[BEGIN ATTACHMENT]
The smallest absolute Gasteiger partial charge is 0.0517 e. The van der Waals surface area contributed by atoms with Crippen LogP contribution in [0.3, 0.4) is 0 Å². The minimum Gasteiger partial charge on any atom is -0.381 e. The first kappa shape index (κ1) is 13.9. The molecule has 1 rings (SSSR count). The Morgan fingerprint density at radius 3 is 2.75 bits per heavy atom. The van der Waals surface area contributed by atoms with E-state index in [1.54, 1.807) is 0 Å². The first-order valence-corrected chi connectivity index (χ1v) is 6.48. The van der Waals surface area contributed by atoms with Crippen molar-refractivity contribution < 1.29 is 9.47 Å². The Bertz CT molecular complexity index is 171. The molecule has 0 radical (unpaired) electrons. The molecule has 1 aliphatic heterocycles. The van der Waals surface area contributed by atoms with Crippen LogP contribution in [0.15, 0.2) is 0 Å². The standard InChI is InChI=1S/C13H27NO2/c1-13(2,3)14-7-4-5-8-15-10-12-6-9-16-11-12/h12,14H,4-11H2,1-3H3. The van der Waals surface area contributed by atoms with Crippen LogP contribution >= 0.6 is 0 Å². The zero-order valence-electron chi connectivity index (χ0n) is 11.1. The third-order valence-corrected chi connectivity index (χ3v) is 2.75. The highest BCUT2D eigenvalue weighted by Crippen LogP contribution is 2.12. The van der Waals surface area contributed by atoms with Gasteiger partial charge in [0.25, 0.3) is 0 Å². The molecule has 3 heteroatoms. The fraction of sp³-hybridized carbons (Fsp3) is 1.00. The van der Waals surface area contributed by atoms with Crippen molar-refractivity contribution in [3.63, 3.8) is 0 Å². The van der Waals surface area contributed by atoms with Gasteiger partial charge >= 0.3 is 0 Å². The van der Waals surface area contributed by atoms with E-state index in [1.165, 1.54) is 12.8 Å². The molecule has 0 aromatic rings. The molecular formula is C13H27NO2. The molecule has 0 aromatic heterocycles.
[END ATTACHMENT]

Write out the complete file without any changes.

The smallest absolute Gasteiger partial charge is 0.0517 e. The van der Waals surface area contributed by atoms with Crippen LogP contribution in [0.3, 0.4) is 0 Å². The minimum Gasteiger partial charge on any atom is -0.381 e. The first kappa shape index (κ1) is 13.9. The molecule has 1 rings (SSSR count). The Morgan fingerprint density at radius 3 is 2.75 bits per heavy atom. The van der Waals surface area contributed by atoms with E-state index in [1.54, 1.807) is 0 Å². The first-order valence-corrected chi connectivity index (χ1v) is 6.48. The van der Waals surface area contributed by atoms with Crippen molar-refractivity contribution < 1.29 is 9.47 Å². The Bertz CT molecular complexity index is 171. The molecule has 0 radical (unpaired) electrons. The molecule has 1 aliphatic heterocycles. The van der Waals surface area contributed by atoms with Crippen LogP contribution in [0.15, 0.2) is 0 Å². The standard InChI is InChI=1S/C13H27NO2/c1-13(2,3)14-7-4-5-8-15-10-12-6-9-16-11-12/h12,14H,4-11H2,1-3H3. The van der Waals surface area contributed by atoms with Crippen LogP contribution >= 0.6 is 0 Å². The zero-order valence-electron chi connectivity index (χ0n) is 11.1. The third-order valence-corrected chi connectivity index (χ3v) is 2.75. The highest BCUT2D eigenvalue weighted by Crippen LogP contribution is 2.12. The van der Waals surface area contributed by atoms with Gasteiger partial charge in [0.25, 0.3) is 0 Å². The molecule has 3 heteroatoms. The fraction of sp³-hybridized carbons (Fsp3) is 1.00. The van der Waals surface area contributed by atoms with Crippen molar-refractivity contribution in [3.63, 3.8) is 0 Å². The van der Waals surface area contributed by atoms with Gasteiger partial charge >= 0.3 is 0 Å². The van der Waals surface area contributed by atoms with E-state index in [1.165, 1.54) is 12.8 Å². The molecule has 0 aromatic rings. The molecular formula is C13H27NO2. The molecule has 0 aromatic heterocycles.